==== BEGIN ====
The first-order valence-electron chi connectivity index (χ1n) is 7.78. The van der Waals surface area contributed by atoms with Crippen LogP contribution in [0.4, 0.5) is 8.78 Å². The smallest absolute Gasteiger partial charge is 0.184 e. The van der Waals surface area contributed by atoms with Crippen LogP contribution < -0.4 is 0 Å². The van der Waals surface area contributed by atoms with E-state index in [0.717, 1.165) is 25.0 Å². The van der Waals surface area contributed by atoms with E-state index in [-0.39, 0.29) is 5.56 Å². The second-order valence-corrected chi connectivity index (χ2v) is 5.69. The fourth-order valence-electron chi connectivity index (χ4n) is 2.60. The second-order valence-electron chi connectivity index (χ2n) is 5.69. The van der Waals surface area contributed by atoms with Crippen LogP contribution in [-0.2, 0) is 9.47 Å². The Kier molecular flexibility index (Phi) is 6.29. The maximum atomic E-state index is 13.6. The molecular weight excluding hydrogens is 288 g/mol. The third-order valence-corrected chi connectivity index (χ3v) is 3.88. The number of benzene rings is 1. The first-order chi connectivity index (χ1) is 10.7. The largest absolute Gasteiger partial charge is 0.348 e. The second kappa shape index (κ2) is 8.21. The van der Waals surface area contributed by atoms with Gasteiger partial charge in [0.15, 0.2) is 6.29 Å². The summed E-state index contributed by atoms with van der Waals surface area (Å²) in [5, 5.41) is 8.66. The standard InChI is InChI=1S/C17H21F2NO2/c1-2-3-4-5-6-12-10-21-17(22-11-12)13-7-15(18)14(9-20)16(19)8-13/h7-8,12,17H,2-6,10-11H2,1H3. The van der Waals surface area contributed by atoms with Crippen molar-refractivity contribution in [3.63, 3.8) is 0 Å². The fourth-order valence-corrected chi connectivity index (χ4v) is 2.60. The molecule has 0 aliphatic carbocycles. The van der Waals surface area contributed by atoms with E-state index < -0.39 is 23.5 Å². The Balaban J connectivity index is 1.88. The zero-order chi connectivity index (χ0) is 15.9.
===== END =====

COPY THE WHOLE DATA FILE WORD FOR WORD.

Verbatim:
The first-order valence-electron chi connectivity index (χ1n) is 7.78. The van der Waals surface area contributed by atoms with Crippen LogP contribution in [0.4, 0.5) is 8.78 Å². The smallest absolute Gasteiger partial charge is 0.184 e. The van der Waals surface area contributed by atoms with Crippen LogP contribution < -0.4 is 0 Å². The van der Waals surface area contributed by atoms with E-state index in [0.717, 1.165) is 25.0 Å². The van der Waals surface area contributed by atoms with E-state index in [-0.39, 0.29) is 5.56 Å². The second-order valence-corrected chi connectivity index (χ2v) is 5.69. The fourth-order valence-electron chi connectivity index (χ4n) is 2.60. The second-order valence-electron chi connectivity index (χ2n) is 5.69. The van der Waals surface area contributed by atoms with Crippen LogP contribution in [-0.2, 0) is 9.47 Å². The Kier molecular flexibility index (Phi) is 6.29. The maximum atomic E-state index is 13.6. The molecular weight excluding hydrogens is 288 g/mol. The third-order valence-corrected chi connectivity index (χ3v) is 3.88. The number of benzene rings is 1. The first-order chi connectivity index (χ1) is 10.7. The largest absolute Gasteiger partial charge is 0.348 e. The second kappa shape index (κ2) is 8.21. The van der Waals surface area contributed by atoms with Gasteiger partial charge in [0.15, 0.2) is 6.29 Å². The summed E-state index contributed by atoms with van der Waals surface area (Å²) in [5, 5.41) is 8.66. The standard InChI is InChI=1S/C17H21F2NO2/c1-2-3-4-5-6-12-10-21-17(22-11-12)13-7-15(18)14(9-20)16(19)8-13/h7-8,12,17H,2-6,10-11H2,1H3. The van der Waals surface area contributed by atoms with Crippen molar-refractivity contribution in [3.63, 3.8) is 0 Å². The fourth-order valence-corrected chi connectivity index (χ4v) is 2.60. The molecule has 0 aliphatic carbocycles. The van der Waals surface area contributed by atoms with E-state index < -0.39 is 23.5 Å². The Balaban J connectivity index is 1.88. The zero-order chi connectivity index (χ0) is 15.9.